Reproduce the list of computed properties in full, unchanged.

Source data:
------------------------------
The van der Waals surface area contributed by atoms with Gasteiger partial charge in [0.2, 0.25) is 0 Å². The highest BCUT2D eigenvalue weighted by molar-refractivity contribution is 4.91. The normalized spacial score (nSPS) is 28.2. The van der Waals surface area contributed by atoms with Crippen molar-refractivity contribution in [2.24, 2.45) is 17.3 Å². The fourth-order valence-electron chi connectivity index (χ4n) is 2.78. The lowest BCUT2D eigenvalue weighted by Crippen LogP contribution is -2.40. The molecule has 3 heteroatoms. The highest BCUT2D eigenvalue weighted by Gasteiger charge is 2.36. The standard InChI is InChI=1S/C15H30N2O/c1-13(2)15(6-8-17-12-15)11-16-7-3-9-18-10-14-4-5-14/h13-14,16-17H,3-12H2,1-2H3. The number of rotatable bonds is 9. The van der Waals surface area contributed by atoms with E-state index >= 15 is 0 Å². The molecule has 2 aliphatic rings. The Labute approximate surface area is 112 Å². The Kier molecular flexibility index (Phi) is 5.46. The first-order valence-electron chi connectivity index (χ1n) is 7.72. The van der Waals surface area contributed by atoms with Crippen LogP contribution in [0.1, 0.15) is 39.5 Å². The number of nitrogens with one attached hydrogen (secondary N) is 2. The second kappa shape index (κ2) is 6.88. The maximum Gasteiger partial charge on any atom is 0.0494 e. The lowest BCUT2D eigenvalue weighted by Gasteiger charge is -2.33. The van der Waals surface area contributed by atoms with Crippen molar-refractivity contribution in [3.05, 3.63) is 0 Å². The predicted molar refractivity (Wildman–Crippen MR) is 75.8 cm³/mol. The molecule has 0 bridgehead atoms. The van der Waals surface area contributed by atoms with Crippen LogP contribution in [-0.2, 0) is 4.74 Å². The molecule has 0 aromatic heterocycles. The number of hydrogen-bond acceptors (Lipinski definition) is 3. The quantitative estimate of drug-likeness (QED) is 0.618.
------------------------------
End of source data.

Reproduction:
The van der Waals surface area contributed by atoms with Gasteiger partial charge in [0.2, 0.25) is 0 Å². The highest BCUT2D eigenvalue weighted by molar-refractivity contribution is 4.91. The normalized spacial score (nSPS) is 28.2. The van der Waals surface area contributed by atoms with Crippen molar-refractivity contribution in [2.24, 2.45) is 17.3 Å². The fourth-order valence-electron chi connectivity index (χ4n) is 2.78. The lowest BCUT2D eigenvalue weighted by Crippen LogP contribution is -2.40. The molecule has 3 heteroatoms. The highest BCUT2D eigenvalue weighted by Gasteiger charge is 2.36. The standard InChI is InChI=1S/C15H30N2O/c1-13(2)15(6-8-17-12-15)11-16-7-3-9-18-10-14-4-5-14/h13-14,16-17H,3-12H2,1-2H3. The number of rotatable bonds is 9. The van der Waals surface area contributed by atoms with E-state index >= 15 is 0 Å². The molecule has 2 aliphatic rings. The Labute approximate surface area is 112 Å². The Kier molecular flexibility index (Phi) is 5.46. The first-order valence-electron chi connectivity index (χ1n) is 7.72. The van der Waals surface area contributed by atoms with Crippen LogP contribution in [0.1, 0.15) is 39.5 Å². The number of nitrogens with one attached hydrogen (secondary N) is 2. The second kappa shape index (κ2) is 6.88. The maximum Gasteiger partial charge on any atom is 0.0494 e. The lowest BCUT2D eigenvalue weighted by Gasteiger charge is -2.33. The van der Waals surface area contributed by atoms with Crippen molar-refractivity contribution in [3.05, 3.63) is 0 Å². The predicted molar refractivity (Wildman–Crippen MR) is 75.8 cm³/mol. The molecule has 0 bridgehead atoms. The van der Waals surface area contributed by atoms with Crippen LogP contribution in [-0.2, 0) is 4.74 Å². The molecule has 0 aromatic heterocycles. The number of hydrogen-bond acceptors (Lipinski definition) is 3. The quantitative estimate of drug-likeness (QED) is 0.618.